Editing the New York Times Planet Fat project
When we started talking to the New York Times enterprise video team about editing a project they were producing, we knew the footage we were going to be handed would be a) beautiful and b) thoughtfully captured.
Catherine here, I want to spend a second digging into what I mean about footage that is beautiful and thoughtfully captured.
There are the technical aspects of what makes for beautiful footage – the right light, shooting at the right time of day, looking for strong compositions that draw the viewers eye to certain parts of the frame, creating an intimate immersive experience through tight details, point of view angles, and so on. AND there are the elements that make footage thoughtfully captured.
What I mean by this is the person behind the camera is not just thinking about how best to capture what they are seeing in front of them. They are thinking about that, but more importantly they are thinking about the story and how the footage is going to be used to illustrate and elevate the story. For instance, from the Times reporting, Ora and Neil knew they wanted to draw a visual and ethereal contrast between the isolated, serene lifestyle of the rural Amazon and the frenetic, chaotic pace of ultra-processed food distribution and consumption in Brazil. You can see this contrast very clearly in the piece.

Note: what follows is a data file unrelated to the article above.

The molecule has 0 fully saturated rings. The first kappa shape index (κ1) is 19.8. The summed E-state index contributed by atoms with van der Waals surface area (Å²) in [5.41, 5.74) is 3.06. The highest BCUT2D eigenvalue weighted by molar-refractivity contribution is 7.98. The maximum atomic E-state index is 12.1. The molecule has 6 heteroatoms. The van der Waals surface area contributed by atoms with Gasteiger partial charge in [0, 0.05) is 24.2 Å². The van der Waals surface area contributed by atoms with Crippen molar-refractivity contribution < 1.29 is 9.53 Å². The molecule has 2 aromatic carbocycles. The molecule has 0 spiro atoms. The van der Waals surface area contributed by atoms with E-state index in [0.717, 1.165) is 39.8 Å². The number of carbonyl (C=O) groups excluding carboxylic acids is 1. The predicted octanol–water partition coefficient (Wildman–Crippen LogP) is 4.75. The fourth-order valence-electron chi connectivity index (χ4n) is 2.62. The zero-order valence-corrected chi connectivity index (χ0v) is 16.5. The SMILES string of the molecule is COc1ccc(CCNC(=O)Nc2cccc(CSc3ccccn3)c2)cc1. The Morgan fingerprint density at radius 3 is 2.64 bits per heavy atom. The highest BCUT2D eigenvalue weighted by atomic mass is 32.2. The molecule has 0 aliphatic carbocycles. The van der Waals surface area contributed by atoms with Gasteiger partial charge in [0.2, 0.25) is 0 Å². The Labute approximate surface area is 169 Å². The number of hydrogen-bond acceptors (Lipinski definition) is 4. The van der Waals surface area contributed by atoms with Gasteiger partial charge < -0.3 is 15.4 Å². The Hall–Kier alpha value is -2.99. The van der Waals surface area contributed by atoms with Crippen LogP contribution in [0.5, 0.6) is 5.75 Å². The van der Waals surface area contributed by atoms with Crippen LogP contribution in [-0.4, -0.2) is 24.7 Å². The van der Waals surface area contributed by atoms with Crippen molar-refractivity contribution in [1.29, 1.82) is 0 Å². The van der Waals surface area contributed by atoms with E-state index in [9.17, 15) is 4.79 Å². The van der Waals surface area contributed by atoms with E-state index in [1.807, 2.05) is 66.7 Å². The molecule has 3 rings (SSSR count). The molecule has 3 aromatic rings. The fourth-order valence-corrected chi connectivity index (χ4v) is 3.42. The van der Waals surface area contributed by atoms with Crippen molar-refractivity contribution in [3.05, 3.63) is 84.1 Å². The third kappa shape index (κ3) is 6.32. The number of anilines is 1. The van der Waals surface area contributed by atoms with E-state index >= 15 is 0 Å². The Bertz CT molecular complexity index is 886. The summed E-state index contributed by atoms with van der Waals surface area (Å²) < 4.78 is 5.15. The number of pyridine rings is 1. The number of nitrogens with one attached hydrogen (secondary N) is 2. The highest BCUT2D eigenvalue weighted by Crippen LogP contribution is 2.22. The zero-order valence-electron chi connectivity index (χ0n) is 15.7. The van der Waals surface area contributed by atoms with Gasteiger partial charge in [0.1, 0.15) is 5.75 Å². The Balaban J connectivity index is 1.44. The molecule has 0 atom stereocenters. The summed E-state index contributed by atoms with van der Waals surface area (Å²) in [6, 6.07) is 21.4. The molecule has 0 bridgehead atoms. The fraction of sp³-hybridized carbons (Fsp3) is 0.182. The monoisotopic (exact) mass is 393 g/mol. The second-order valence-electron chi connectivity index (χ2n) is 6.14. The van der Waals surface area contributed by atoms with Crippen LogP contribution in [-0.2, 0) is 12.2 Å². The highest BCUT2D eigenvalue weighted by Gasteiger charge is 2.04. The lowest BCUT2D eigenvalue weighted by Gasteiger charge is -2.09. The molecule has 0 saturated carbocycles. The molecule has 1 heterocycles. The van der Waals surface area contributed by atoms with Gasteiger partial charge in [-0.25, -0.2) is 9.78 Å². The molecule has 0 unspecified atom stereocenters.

They also had the concept of setting up direct comparisons of traditional versus ultra-processed foods, so while they were in the field they looked for mirroring images – A man pealing a banana | a girl pealing back a pudding cup, a man crunching on a bag of potato chips | a man crunching on a piece of watermelon. They did not know for sure that these would be useful in the piece, but they had a vision for how they might be used, so they shot them with that in mind.
Is it possible to edit a piece with footage that was captured independent of the storytelling? Yes. We have done that successfully with several pieces (do we want to say that?). But given the option a project is always served by the reporting and research process that informs not only what/who you capture, but how you do it. And the final step, the editing, takes the story concept and translates it into a visual and narrative experience (should we say more about this?)
We hope you enjoy the piece. Maybe eat a carrot stick and lay off the Oreos while you watch it.
And we highly recommend reading the whole article here. It’s fascinating.